North Korea: Trump Weighs Military Options
Mattis, Dunford Brief President on Military Options Available to Deal with North Korea
International tensions continue to rise following North Korea’s latest nuclear test.
US Defense Secretary Jim Mattis, standing in front of the White House, September 3, after the latest and largest nuclear test carried out by North Korea, said that the United States has many military options for dealing with Kim Jong Un’s provocations and that President Donald J. Trump wanted to be briefed on each one.
US Marine Corps Gen. Joe Dunford, the chairman of the Joint Chiefs of Staff, joined Mattis for his announcement.
Shockwaves Indicated Test, Now Confirmed by North Korea
At about 11:30 p.m. EDT on September 2, the U.S. Geological Survey’s Earthquake Hazards Program detected a magnitude 6.3 explosion, about 13 miles east-northeast of Sungjibaegam, North Korea, located near the site where North Korea has detonated nuclear explosions in the past, according to a USGS statement.
Other institutions and organizations specializing in seismic detection also reported the explosion and resulting seismic signature.
The Korean Central News Agency announced that North Korean scientists had carried out a test in the country’s northern nuclear test ground of a hydrogen bomb built to sit on top of an intercontinental ballistic missile, describing the device as a two-stage thermonuclear weapon.
Media reports say that the test was the most powerful of the six, but there is no official measurement yet of the force of the hydrogen weapon.
US Stands By Regional Allies South Korea and Japan
In his remarks, Mattis said they had made clear to the president that the United States has the ability to defend itself and its allies — South Korea and Japan — from any attack.
“Our commitments among the allies are ironclad,” the secretary added. “Any threat to the United States or its territories, including [the U.S. territory of] Guam or our allies, will be met with a massive military response, a response both effective and overwhelming.”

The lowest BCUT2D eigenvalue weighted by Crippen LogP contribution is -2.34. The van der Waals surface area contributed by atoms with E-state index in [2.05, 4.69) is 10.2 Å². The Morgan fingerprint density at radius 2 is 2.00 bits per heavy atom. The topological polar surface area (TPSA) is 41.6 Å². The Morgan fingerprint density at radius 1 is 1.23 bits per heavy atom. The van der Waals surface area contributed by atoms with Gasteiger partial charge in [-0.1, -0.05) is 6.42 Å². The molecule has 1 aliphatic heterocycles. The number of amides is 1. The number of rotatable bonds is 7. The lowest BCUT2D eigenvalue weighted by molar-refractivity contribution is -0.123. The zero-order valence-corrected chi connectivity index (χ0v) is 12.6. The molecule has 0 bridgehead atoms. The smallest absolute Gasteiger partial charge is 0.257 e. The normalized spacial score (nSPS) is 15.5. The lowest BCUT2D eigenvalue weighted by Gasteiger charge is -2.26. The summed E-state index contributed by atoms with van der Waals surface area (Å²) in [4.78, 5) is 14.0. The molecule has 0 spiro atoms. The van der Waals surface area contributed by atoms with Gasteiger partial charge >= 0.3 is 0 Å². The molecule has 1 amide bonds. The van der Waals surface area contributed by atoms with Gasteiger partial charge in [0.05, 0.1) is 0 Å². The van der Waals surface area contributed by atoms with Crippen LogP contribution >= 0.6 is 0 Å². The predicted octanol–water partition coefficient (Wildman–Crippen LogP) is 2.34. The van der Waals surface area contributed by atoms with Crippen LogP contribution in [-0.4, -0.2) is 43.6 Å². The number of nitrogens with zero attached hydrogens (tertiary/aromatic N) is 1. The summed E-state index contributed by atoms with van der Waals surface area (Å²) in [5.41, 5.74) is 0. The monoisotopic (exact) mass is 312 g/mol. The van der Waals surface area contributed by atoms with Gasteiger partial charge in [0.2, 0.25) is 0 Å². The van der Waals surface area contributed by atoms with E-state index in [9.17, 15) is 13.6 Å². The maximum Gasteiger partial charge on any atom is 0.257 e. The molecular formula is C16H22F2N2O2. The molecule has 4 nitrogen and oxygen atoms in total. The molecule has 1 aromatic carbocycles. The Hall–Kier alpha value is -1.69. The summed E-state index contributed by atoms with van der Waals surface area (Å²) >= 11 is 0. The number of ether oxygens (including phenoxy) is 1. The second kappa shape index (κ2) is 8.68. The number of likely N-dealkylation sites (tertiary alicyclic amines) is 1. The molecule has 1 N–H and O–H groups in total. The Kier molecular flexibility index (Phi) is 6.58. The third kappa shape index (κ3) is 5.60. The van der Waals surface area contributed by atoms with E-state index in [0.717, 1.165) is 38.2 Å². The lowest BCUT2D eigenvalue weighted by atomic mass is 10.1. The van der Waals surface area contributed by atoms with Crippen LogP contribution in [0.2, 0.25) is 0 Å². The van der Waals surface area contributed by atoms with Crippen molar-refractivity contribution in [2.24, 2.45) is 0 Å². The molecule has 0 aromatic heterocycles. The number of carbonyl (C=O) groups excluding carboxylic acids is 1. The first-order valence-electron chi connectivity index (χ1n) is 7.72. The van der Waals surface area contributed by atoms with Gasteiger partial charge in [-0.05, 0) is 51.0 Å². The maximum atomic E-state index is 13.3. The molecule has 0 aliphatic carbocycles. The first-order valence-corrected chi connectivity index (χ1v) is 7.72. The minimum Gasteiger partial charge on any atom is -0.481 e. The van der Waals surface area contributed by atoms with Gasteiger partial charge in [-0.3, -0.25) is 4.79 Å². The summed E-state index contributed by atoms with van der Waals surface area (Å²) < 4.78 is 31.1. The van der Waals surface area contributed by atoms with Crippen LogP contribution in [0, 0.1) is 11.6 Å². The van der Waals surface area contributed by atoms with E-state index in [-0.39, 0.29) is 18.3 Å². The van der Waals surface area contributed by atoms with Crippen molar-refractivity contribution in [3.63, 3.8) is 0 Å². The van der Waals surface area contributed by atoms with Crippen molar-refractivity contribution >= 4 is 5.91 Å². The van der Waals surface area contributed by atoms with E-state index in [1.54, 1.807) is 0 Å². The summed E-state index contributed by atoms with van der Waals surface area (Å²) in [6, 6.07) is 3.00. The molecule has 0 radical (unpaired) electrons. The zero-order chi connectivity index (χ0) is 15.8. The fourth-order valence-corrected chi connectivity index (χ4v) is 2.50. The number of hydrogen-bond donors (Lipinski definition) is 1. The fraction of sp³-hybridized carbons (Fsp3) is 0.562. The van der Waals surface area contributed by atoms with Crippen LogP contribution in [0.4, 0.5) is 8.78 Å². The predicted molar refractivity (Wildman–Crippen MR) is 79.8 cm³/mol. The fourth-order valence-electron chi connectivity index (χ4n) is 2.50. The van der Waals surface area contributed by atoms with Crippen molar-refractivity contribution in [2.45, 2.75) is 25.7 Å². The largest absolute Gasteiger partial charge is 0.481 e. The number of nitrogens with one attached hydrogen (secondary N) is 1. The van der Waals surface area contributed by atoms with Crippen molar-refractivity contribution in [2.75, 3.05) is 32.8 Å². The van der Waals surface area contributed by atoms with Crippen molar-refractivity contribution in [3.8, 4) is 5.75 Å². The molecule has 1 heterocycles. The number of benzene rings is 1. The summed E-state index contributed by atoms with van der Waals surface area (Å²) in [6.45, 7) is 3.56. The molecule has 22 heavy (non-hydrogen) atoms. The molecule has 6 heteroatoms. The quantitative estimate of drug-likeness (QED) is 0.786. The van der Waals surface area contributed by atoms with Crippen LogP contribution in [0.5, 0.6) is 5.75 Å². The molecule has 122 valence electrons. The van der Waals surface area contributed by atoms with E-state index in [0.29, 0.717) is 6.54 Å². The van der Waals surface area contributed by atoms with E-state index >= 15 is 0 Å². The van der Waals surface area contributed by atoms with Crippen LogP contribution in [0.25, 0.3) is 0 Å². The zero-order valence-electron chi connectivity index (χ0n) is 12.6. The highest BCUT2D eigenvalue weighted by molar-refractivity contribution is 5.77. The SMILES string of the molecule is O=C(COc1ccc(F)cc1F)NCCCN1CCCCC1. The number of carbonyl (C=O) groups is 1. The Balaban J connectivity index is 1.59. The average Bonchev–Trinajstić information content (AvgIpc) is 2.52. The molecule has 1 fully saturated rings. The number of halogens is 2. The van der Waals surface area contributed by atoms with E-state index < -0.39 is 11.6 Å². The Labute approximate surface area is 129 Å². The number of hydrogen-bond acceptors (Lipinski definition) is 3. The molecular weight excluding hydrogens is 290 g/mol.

North Korea’s Nuclear Weapons Program
This nuclear test was North Korea’s sixth since 2006.
The weapon tested last night was a fusion bomb, also called a hydrogen bomb or thermonuclear weapon. Fission weapons, such as those that fell on Hiroshima and Nagasaki in World War II, are sometimes called atomic bombs.
In a hydrogen bomb, according to a 2012 paper by Martin E. Hellman, a Stanford University professor, a primary element is an implosion fission weapon that is used to ignite the secondary fusion reaction.
The Air Force Technical Applications Center at Patrick Air Force Base in Florida, is the only federal organization whose mission is to detect and report technical data from foreign nuclear explosions. The center operates and maintains a 3,600-sensor global network of nuclear event detection equipment called the U.S. Atomic Energy Detection Systems, the largest sensor network in the Air Force.
Once a disturbance is detected underground, underwater, in the atmosphere or in space, the event is analyzed for nuclear identification, and the findings are reported to national command authorities.
This afternoon, Mattis said that Kim Jong Un should take heed of the United Nations Security Council’s unified voice.
“All members unanimously agreed on the threat North Korea poses, and they remain unanimous in their commitment to the denuclearization of the Korean Peninsula,” he said.
Annihilation of North Korea Remains an Option
“We are not looking to the total annihilation of a country, namely North Korea. But as I said, we have many options to do so,” Mattis added.
The U.N. Security Council announced that it will have a meeting about the nuclear test tomorrow morning.
Source: US Department of Defense